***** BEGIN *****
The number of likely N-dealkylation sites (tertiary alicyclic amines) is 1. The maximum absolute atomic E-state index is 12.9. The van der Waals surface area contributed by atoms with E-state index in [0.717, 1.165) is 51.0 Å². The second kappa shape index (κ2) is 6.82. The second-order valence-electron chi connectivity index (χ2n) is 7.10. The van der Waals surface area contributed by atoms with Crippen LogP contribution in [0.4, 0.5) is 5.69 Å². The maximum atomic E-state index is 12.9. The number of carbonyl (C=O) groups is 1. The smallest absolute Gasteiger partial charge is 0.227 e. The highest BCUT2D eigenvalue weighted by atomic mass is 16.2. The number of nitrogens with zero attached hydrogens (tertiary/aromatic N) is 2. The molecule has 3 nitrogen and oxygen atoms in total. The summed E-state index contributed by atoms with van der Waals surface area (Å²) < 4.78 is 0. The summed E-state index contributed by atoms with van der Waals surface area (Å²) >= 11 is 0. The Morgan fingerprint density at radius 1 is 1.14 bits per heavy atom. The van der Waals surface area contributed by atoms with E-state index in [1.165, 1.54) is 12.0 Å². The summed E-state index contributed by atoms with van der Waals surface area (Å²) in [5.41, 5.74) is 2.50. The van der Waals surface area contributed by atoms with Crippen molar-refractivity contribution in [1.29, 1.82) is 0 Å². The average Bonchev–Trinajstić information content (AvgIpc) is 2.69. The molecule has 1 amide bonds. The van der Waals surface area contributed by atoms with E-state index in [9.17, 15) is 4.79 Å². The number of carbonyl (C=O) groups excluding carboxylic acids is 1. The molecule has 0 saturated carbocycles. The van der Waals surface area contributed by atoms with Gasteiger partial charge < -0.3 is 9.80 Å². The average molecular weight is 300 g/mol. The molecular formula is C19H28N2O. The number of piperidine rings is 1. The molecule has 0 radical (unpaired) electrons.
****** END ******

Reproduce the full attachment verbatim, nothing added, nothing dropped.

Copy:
The number of likely N-dealkylation sites (tertiary alicyclic amines) is 1. The maximum absolute atomic E-state index is 12.9. The van der Waals surface area contributed by atoms with E-state index in [0.717, 1.165) is 51.0 Å². The second kappa shape index (κ2) is 6.82. The second-order valence-electron chi connectivity index (χ2n) is 7.10. The van der Waals surface area contributed by atoms with Crippen LogP contribution in [0.4, 0.5) is 5.69 Å². The maximum atomic E-state index is 12.9. The number of carbonyl (C=O) groups is 1. The smallest absolute Gasteiger partial charge is 0.227 e. The highest BCUT2D eigenvalue weighted by atomic mass is 16.2. The number of nitrogens with zero attached hydrogens (tertiary/aromatic N) is 2. The molecule has 3 nitrogen and oxygen atoms in total. The summed E-state index contributed by atoms with van der Waals surface area (Å²) < 4.78 is 0. The summed E-state index contributed by atoms with van der Waals surface area (Å²) >= 11 is 0. The Morgan fingerprint density at radius 1 is 1.14 bits per heavy atom. The van der Waals surface area contributed by atoms with E-state index in [1.165, 1.54) is 12.0 Å². The summed E-state index contributed by atoms with van der Waals surface area (Å²) in [5.41, 5.74) is 2.50. The van der Waals surface area contributed by atoms with Crippen molar-refractivity contribution in [1.29, 1.82) is 0 Å². The average Bonchev–Trinajstić information content (AvgIpc) is 2.69. The molecule has 1 amide bonds. The van der Waals surface area contributed by atoms with E-state index in [9.17, 15) is 4.79 Å². The number of carbonyl (C=O) groups excluding carboxylic acids is 1. The molecule has 0 saturated carbocycles. The van der Waals surface area contributed by atoms with Gasteiger partial charge < -0.3 is 9.80 Å². The average molecular weight is 300 g/mol. The molecular formula is C19H28N2O. The number of piperidine rings is 1. The molecule has 0 radical (unpaired) electrons.